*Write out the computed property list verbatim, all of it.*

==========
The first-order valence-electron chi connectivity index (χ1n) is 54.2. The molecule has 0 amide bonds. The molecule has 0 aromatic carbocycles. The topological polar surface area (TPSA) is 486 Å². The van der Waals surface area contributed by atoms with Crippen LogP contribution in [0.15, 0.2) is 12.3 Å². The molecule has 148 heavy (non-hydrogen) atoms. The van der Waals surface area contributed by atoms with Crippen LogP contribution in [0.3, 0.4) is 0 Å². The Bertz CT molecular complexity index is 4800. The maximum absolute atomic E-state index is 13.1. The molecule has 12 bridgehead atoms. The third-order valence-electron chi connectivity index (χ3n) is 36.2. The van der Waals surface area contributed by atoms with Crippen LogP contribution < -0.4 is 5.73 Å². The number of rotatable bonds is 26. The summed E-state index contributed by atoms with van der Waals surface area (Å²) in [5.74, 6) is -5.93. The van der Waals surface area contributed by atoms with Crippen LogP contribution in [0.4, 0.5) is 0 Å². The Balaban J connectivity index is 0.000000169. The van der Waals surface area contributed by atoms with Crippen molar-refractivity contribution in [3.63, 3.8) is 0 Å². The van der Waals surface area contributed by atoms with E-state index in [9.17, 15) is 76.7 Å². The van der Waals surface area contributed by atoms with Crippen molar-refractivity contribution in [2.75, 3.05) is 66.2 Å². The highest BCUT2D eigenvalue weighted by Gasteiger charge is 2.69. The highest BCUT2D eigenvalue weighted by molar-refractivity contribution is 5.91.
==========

The first-order valence-electron chi connectivity index (χ1n) is 54.2. The molecule has 0 amide bonds. The molecule has 0 aromatic carbocycles. The topological polar surface area (TPSA) is 486 Å². The van der Waals surface area contributed by atoms with Crippen LogP contribution in [0.15, 0.2) is 12.3 Å². The molecule has 148 heavy (non-hydrogen) atoms. The van der Waals surface area contributed by atoms with Crippen LogP contribution in [0.3, 0.4) is 0 Å². The Bertz CT molecular complexity index is 4800. The maximum absolute atomic E-state index is 13.1. The molecule has 12 bridgehead atoms. The third-order valence-electron chi connectivity index (χ3n) is 36.2. The van der Waals surface area contributed by atoms with Crippen LogP contribution < -0.4 is 5.73 Å². The number of rotatable bonds is 26. The summed E-state index contributed by atoms with van der Waals surface area (Å²) in [5.74, 6) is -5.93. The van der Waals surface area contributed by atoms with Crippen LogP contribution in [0.4, 0.5) is 0 Å². The Balaban J connectivity index is 0.000000169. The van der Waals surface area contributed by atoms with Crippen molar-refractivity contribution in [3.63, 3.8) is 0 Å². The van der Waals surface area contributed by atoms with E-state index in [9.17, 15) is 76.7 Å². The van der Waals surface area contributed by atoms with Crippen molar-refractivity contribution in [2.75, 3.05) is 66.2 Å². The highest BCUT2D eigenvalue weighted by Gasteiger charge is 2.69. The highest BCUT2D eigenvalue weighted by molar-refractivity contribution is 5.91.